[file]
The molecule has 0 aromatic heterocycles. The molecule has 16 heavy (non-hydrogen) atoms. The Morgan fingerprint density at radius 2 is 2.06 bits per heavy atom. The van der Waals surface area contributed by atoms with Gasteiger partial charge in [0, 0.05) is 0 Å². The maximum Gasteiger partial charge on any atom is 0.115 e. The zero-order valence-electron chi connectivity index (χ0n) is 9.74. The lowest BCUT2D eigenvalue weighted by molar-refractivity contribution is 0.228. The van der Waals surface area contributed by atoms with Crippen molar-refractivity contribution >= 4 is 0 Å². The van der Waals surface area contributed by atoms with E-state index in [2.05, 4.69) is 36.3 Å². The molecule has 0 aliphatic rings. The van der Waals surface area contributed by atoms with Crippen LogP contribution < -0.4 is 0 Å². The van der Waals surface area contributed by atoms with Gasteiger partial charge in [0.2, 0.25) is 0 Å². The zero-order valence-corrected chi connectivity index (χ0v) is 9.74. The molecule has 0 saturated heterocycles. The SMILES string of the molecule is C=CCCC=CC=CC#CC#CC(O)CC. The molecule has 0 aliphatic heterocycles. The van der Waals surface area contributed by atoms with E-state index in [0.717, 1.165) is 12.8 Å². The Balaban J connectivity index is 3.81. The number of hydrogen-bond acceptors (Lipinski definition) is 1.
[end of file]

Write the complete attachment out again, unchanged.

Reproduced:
The molecule has 0 aromatic heterocycles. The molecule has 16 heavy (non-hydrogen) atoms. The Morgan fingerprint density at radius 2 is 2.06 bits per heavy atom. The van der Waals surface area contributed by atoms with Gasteiger partial charge in [0, 0.05) is 0 Å². The maximum Gasteiger partial charge on any atom is 0.115 e. The zero-order valence-electron chi connectivity index (χ0n) is 9.74. The lowest BCUT2D eigenvalue weighted by molar-refractivity contribution is 0.228. The van der Waals surface area contributed by atoms with Crippen molar-refractivity contribution >= 4 is 0 Å². The van der Waals surface area contributed by atoms with E-state index in [2.05, 4.69) is 36.3 Å². The molecule has 0 aliphatic rings. The van der Waals surface area contributed by atoms with Crippen LogP contribution < -0.4 is 0 Å². The van der Waals surface area contributed by atoms with Gasteiger partial charge in [0.2, 0.25) is 0 Å². The zero-order valence-corrected chi connectivity index (χ0v) is 9.74. The molecule has 0 saturated heterocycles. The SMILES string of the molecule is C=CCCC=CC=CC#CC#CC(O)CC. The molecule has 0 aliphatic heterocycles. The van der Waals surface area contributed by atoms with E-state index in [0.717, 1.165) is 12.8 Å². The Balaban J connectivity index is 3.81. The number of hydrogen-bond acceptors (Lipinski definition) is 1.